The UNO Economic Plan: Is There a Popular Alternative?
The official concertation forum was called to order before live television coverage on September 20. The UNO government's economic team and representatives of all labor organizations and business associations, large and small, had been invited to participate with the express goal of negotiating a tripartite agreement on the government's Stabilization and Structural Program for the 1990-93 period. The participation of political party representatives was limited to the two-day inaugural plenary, in which Minister of Finance Emilio Pereira detailed the state of the economy and Minister of the Economy Silvio de Franco explained the program and its objectives.
For reasons explained in this issue's "The Month," both the FSLN and the business and labor organizations associated with it refused to endorse what they saw as a pro forma imposition of the government plan rather than an open search for mutually acceptable solutions. They did not attend these sessions.
Unofficially and privately, however, the concertation process—the search for an accord on the future social and economic direction of the country—had already begun. It has been taking place through bilateral meetings between the government and FSLN organizations, and through grassroots pressure expressed in declarations and street protests. As this issue closes, the process continues at all levels.
envío interviewed Nicaraguan economist Arturo Grigsby about different aspects of the government's program and possible alternatives. Grigsby is currently deputy director of Nitlapán, a research, grassroots education and alternative development institute of the Central American University (UCA). The Nitlapán team produced the economic evaluation of the UNO government's first 100 days published in envío two months ago, as well as the analysis of Nicaragua in envío's special annual Central America issue in May.
envío: What is your overall evaluation of de Franco's economic plan?
Grigsby: In the first place, this plan clearly tries to distance itself from the government's discourse in its first 100 days, which was based on a triumphal and overly optimistic economic plan. UNO's excessive confidence was due to an overestimation of the grassroots support it received in the elections and on the assumption that foreign aid would be enough to overcome the economic imbalance UNO inherited upon taking power.
Now there’s a new refrain: Nicaragua has never been in such a critical situation. If something isn't done in the next three months, the economy and the monetary system will collapse. Dramatic adjustments, drastic measures and a domestic effort to pull ourselves out of the crisis are needed. We can't count on foreign aid, because it will be less and less every year. Only a national effort will stimulate the country's economy. The tone, then, is apocalyptic and biased, especially in contrast to the previous triumphal one.
In the second place, I would say that the plan presented by the government to the participating organizations in the Economic and Social Concertation is less an economic plan than a simple list of economic measures. The list includes an effort to overcome the strict monetary focus that initially predominated and an outline of programs to alleviate the social costs of the economic adjustment. It does include an industrial conversion plan and an adjustment plan for the agricultural sector, but even so, the actual concrete details, both in the social and the productive sectors, are very weak. I think this is due to the government team's ignorance of the country's realities. At times, the text gives the impression that the proposed measures are the same that the World Bank would recommend for Honduras, without any creative adaptation to Nicaragua's unique conditions.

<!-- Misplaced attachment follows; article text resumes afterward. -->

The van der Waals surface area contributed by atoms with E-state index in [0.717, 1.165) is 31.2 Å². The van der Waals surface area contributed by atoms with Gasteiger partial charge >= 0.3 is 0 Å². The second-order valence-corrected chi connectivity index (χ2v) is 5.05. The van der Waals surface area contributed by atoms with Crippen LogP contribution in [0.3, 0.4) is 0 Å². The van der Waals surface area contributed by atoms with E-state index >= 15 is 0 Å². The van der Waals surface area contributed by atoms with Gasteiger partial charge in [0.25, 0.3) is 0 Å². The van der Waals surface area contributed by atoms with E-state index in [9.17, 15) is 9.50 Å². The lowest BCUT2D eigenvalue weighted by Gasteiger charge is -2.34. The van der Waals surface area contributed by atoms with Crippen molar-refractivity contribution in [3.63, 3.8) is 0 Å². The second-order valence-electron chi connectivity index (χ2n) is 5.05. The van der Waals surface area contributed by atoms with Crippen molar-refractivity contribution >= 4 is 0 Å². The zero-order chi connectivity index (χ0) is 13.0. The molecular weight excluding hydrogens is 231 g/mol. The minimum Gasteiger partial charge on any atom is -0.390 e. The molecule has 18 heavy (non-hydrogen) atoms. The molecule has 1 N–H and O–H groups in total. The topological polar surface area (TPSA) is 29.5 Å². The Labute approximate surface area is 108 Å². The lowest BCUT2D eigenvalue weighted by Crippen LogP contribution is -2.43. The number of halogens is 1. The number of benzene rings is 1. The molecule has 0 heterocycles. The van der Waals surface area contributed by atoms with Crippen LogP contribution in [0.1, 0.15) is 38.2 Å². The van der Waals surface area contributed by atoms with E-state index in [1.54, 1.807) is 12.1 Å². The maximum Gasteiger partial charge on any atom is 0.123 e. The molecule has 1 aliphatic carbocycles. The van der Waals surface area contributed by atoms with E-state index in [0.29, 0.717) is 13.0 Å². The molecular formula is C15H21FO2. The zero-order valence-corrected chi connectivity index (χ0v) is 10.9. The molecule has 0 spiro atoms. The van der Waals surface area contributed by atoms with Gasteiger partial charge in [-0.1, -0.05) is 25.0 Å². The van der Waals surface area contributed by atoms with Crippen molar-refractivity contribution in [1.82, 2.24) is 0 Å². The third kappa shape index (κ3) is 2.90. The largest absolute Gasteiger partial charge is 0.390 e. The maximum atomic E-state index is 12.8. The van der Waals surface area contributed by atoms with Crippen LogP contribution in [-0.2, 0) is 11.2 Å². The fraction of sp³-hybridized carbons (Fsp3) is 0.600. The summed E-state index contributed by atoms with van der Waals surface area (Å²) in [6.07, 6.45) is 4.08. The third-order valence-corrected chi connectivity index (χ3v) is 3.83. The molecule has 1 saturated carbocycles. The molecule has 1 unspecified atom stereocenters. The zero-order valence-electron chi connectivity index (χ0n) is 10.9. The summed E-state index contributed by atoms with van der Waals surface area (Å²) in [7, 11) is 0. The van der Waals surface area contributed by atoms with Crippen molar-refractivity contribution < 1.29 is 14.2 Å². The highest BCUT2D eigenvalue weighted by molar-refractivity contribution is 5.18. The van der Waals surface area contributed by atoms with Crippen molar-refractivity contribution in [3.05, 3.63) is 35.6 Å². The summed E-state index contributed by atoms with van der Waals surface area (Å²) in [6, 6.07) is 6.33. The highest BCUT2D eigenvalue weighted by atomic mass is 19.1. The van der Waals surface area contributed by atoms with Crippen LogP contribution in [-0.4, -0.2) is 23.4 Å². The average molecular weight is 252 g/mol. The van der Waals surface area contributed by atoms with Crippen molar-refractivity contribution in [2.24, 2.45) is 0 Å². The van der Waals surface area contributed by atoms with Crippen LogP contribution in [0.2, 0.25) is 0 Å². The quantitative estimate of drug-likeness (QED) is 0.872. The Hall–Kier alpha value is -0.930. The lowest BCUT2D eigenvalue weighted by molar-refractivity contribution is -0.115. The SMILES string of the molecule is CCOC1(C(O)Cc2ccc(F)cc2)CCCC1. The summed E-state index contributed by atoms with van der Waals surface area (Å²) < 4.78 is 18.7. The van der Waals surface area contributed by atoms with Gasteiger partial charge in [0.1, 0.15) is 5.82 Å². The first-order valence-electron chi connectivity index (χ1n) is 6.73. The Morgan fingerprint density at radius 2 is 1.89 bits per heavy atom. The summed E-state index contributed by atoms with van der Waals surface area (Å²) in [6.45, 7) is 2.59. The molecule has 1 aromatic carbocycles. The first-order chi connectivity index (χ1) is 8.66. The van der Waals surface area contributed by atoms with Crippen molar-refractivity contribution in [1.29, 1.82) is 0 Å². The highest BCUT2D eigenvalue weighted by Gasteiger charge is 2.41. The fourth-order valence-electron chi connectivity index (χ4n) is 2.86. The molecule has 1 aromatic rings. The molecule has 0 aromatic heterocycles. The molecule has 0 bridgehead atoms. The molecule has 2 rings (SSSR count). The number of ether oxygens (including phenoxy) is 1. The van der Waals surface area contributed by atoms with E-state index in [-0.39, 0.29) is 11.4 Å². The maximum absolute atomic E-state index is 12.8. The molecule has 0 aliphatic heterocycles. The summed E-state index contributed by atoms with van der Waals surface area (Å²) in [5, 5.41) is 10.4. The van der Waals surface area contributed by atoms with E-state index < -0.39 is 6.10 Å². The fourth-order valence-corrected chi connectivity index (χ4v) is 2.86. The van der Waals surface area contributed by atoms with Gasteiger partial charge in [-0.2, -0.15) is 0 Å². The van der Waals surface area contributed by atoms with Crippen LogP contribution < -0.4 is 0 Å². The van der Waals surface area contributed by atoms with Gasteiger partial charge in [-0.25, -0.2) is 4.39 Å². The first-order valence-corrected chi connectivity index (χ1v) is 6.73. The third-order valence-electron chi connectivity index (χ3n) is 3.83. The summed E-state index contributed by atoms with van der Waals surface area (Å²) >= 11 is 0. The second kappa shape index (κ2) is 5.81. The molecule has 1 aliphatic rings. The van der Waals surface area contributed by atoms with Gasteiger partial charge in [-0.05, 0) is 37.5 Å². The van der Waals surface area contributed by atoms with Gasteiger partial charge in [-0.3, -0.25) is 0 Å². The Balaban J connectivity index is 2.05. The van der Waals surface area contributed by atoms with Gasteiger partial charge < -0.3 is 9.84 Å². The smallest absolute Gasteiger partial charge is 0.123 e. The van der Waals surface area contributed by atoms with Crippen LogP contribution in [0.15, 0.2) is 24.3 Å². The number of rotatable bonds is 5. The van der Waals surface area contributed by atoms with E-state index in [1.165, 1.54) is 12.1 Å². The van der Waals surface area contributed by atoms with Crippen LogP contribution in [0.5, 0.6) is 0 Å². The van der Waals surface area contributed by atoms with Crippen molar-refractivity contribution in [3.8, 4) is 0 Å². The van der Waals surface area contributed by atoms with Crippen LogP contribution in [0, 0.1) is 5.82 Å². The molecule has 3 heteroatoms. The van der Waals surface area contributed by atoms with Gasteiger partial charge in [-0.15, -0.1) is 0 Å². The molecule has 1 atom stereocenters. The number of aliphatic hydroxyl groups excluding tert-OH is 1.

Shock treatment means more instabilityenvío: There are differences, then, in the general tone of the two programs. Are there also changes in the program's substance?
Grigsby: No, I think there are very few substantive changes. In this sense, both in its initial expression and in this second version, the UNO program preserves elements of continuity with respect to the Sandinista adjustment plan. These elements are the reduction of public spending, the restriction and increased cost of credit, the freeing of prices and the establishment of a foreign exchange pricing policy that will benefit the export sector. It differs from the Sandinista plan in terms of the degree of privatization necessary to make the productive and state service sectors efficient.
In reality, what is new in the plan is the form and time frames it proposes for its anti-inflationary strategy and the mechanisms proposed to achieve a price structure that offers incentives to exports. The proposal is to bring down inflation before the end of the year by reducing the fiscal deficit and tightening bank credits to a level that can be financed without resorting to simply printing more money. This means that in December the central government should finance all its costs from its own income and the foreign aid it receives. In addition, for the first time the plan establishes that state industries will have to transfer their profits to finance public spending.
The impossibility of issuing new money into the economy not backed by production means that the national financial system will have to depend on the resources it obtains from deposits—which are currently scant—and the availability of foreign resources to the Central Bank.